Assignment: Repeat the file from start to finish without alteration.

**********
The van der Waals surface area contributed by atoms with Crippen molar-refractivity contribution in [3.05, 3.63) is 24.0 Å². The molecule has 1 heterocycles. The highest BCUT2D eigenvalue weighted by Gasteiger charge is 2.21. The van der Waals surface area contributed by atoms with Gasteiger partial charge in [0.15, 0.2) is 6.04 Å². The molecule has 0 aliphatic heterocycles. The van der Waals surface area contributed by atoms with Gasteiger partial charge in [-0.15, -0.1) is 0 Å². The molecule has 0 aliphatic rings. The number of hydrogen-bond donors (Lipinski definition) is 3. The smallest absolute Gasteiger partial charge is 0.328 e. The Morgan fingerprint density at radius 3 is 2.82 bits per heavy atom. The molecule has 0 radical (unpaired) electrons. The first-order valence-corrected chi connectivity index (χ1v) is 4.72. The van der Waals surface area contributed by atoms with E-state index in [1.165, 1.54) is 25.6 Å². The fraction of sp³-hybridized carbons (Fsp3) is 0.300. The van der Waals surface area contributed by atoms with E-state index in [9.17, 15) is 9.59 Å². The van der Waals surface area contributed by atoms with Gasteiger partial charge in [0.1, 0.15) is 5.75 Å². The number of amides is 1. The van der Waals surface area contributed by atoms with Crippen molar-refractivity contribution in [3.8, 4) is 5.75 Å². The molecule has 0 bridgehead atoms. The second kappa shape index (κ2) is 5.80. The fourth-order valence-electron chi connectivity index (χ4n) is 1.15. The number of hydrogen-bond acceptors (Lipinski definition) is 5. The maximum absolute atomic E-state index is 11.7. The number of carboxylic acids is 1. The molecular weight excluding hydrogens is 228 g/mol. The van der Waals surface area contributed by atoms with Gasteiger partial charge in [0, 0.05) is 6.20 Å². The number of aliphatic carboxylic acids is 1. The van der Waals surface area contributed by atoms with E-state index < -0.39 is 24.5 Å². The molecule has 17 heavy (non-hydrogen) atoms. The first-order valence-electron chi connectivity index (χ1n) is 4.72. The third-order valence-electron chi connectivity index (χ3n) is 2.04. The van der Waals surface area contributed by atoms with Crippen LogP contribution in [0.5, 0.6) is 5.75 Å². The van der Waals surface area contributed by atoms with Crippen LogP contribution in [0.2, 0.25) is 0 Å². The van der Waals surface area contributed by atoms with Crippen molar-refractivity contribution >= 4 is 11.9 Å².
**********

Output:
The van der Waals surface area contributed by atoms with Crippen molar-refractivity contribution in [3.05, 3.63) is 24.0 Å². The molecule has 1 heterocycles. The highest BCUT2D eigenvalue weighted by Gasteiger charge is 2.21. The van der Waals surface area contributed by atoms with Gasteiger partial charge in [0.15, 0.2) is 6.04 Å². The molecule has 0 aliphatic heterocycles. The van der Waals surface area contributed by atoms with Gasteiger partial charge in [-0.15, -0.1) is 0 Å². The molecule has 0 aliphatic rings. The number of hydrogen-bond donors (Lipinski definition) is 3. The smallest absolute Gasteiger partial charge is 0.328 e. The Morgan fingerprint density at radius 3 is 2.82 bits per heavy atom. The molecule has 0 radical (unpaired) electrons. The first-order valence-corrected chi connectivity index (χ1v) is 4.72. The van der Waals surface area contributed by atoms with E-state index in [1.165, 1.54) is 25.6 Å². The fraction of sp³-hybridized carbons (Fsp3) is 0.300. The van der Waals surface area contributed by atoms with E-state index in [9.17, 15) is 9.59 Å². The van der Waals surface area contributed by atoms with Gasteiger partial charge in [0.1, 0.15) is 5.75 Å². The number of amides is 1. The van der Waals surface area contributed by atoms with Crippen molar-refractivity contribution in [3.8, 4) is 5.75 Å². The molecule has 0 bridgehead atoms. The second kappa shape index (κ2) is 5.80. The fourth-order valence-electron chi connectivity index (χ4n) is 1.15. The number of hydrogen-bond acceptors (Lipinski definition) is 5. The maximum absolute atomic E-state index is 11.7. The number of carboxylic acids is 1. The molecular weight excluding hydrogens is 228 g/mol. The van der Waals surface area contributed by atoms with Gasteiger partial charge in [0, 0.05) is 6.20 Å². The number of aliphatic carboxylic acids is 1. The van der Waals surface area contributed by atoms with E-state index < -0.39 is 24.5 Å². The molecule has 17 heavy (non-hydrogen) atoms. The first-order valence-electron chi connectivity index (χ1n) is 4.72. The third-order valence-electron chi connectivity index (χ3n) is 2.04. The van der Waals surface area contributed by atoms with Crippen LogP contribution in [0.5, 0.6) is 5.75 Å². The van der Waals surface area contributed by atoms with Crippen LogP contribution in [0.2, 0.25) is 0 Å². The van der Waals surface area contributed by atoms with Crippen molar-refractivity contribution >= 4 is 11.9 Å².